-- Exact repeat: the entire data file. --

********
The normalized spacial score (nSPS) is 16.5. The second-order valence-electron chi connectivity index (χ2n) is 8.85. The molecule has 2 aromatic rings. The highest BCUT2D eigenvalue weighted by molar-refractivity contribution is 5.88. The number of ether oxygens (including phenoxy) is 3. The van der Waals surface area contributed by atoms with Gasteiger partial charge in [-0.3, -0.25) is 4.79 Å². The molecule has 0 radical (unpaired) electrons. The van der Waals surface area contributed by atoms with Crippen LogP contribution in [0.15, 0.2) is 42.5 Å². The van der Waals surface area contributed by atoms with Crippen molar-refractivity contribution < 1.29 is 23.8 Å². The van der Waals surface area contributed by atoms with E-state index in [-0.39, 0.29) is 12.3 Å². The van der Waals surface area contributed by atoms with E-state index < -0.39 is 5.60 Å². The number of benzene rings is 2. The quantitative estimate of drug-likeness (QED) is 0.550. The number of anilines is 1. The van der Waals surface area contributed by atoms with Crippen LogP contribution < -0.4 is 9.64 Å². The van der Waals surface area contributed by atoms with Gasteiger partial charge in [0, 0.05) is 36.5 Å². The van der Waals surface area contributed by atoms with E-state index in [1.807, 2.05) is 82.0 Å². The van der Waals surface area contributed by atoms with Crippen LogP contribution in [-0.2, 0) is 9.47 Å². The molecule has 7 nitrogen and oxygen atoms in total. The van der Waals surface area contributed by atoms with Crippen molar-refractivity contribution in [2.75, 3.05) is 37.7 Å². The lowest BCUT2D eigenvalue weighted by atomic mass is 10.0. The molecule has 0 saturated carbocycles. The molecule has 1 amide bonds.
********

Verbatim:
The normalized spacial score (nSPS) is 16.5. The second-order valence-electron chi connectivity index (χ2n) is 8.85. The molecule has 2 aromatic rings. The highest BCUT2D eigenvalue weighted by molar-refractivity contribution is 5.88. The number of ether oxygens (including phenoxy) is 3. The van der Waals surface area contributed by atoms with Gasteiger partial charge in [-0.3, -0.25) is 4.79 Å². The molecule has 0 radical (unpaired) electrons. The van der Waals surface area contributed by atoms with Crippen LogP contribution in [0.15, 0.2) is 42.5 Å². The van der Waals surface area contributed by atoms with Crippen molar-refractivity contribution < 1.29 is 23.8 Å². The van der Waals surface area contributed by atoms with E-state index in [-0.39, 0.29) is 12.3 Å². The van der Waals surface area contributed by atoms with E-state index < -0.39 is 5.60 Å². The number of benzene rings is 2. The quantitative estimate of drug-likeness (QED) is 0.550. The number of anilines is 1. The van der Waals surface area contributed by atoms with Crippen LogP contribution < -0.4 is 9.64 Å². The van der Waals surface area contributed by atoms with Gasteiger partial charge in [0, 0.05) is 36.5 Å². The van der Waals surface area contributed by atoms with E-state index in [1.807, 2.05) is 82.0 Å². The van der Waals surface area contributed by atoms with Crippen LogP contribution in [-0.2, 0) is 9.47 Å². The molecule has 7 nitrogen and oxygen atoms in total. The van der Waals surface area contributed by atoms with Crippen molar-refractivity contribution in [2.75, 3.05) is 37.7 Å². The lowest BCUT2D eigenvalue weighted by atomic mass is 10.0. The molecule has 0 saturated carbocycles. The molecule has 1 amide bonds.